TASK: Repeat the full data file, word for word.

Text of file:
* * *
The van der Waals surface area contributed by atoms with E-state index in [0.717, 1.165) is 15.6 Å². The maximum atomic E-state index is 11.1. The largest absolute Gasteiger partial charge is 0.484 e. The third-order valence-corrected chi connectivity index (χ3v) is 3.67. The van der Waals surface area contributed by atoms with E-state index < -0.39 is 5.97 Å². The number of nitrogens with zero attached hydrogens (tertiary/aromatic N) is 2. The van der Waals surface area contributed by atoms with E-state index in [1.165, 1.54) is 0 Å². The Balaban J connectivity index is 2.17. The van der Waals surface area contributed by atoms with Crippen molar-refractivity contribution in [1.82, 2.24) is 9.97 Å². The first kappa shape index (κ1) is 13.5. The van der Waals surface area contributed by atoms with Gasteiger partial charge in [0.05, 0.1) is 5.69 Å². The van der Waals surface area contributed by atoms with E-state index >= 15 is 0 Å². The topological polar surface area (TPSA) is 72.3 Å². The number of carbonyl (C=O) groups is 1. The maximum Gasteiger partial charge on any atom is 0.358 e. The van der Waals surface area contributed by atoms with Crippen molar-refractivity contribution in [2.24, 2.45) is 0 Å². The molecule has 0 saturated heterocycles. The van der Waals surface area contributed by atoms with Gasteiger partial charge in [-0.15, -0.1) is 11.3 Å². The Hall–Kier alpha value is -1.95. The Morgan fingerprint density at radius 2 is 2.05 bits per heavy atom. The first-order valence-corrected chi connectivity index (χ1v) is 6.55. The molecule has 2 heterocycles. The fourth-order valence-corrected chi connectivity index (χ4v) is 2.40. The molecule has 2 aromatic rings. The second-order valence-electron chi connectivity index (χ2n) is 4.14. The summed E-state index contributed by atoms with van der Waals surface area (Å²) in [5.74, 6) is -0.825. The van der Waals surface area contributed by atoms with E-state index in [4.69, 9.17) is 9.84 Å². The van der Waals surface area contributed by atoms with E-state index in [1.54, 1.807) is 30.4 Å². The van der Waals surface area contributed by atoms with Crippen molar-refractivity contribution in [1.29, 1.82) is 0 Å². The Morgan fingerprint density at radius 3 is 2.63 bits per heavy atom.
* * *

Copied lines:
The van der Waals surface area contributed by atoms with E-state index in [0.717, 1.165) is 15.6 Å². The maximum atomic E-state index is 11.1. The largest absolute Gasteiger partial charge is 0.484 e. The third-order valence-corrected chi connectivity index (χ3v) is 3.67. The van der Waals surface area contributed by atoms with E-state index < -0.39 is 5.97 Å². The number of nitrogens with zero attached hydrogens (tertiary/aromatic N) is 2. The van der Waals surface area contributed by atoms with E-state index in [1.165, 1.54) is 0 Å². The Balaban J connectivity index is 2.17. The van der Waals surface area contributed by atoms with Crippen molar-refractivity contribution in [1.82, 2.24) is 9.97 Å². The first kappa shape index (κ1) is 13.5. The van der Waals surface area contributed by atoms with Gasteiger partial charge in [0.05, 0.1) is 5.69 Å². The van der Waals surface area contributed by atoms with E-state index >= 15 is 0 Å². The topological polar surface area (TPSA) is 72.3 Å². The number of carbonyl (C=O) groups is 1. The maximum Gasteiger partial charge on any atom is 0.358 e. The van der Waals surface area contributed by atoms with Crippen molar-refractivity contribution in [2.24, 2.45) is 0 Å². The molecule has 0 saturated heterocycles. The van der Waals surface area contributed by atoms with Gasteiger partial charge in [-0.15, -0.1) is 11.3 Å². The Hall–Kier alpha value is -1.95. The Morgan fingerprint density at radius 2 is 2.05 bits per heavy atom. The first-order valence-corrected chi connectivity index (χ1v) is 6.55. The molecule has 2 heterocycles. The fourth-order valence-corrected chi connectivity index (χ4v) is 2.40. The molecule has 2 aromatic rings. The second-order valence-electron chi connectivity index (χ2n) is 4.14. The summed E-state index contributed by atoms with van der Waals surface area (Å²) in [5.74, 6) is -0.825. The van der Waals surface area contributed by atoms with E-state index in [4.69, 9.17) is 9.84 Å². The van der Waals surface area contributed by atoms with E-state index in [1.54, 1.807) is 30.4 Å². The van der Waals surface area contributed by atoms with Crippen molar-refractivity contribution in [1.29, 1.82) is 0 Å². The Morgan fingerprint density at radius 3 is 2.63 bits per heavy atom.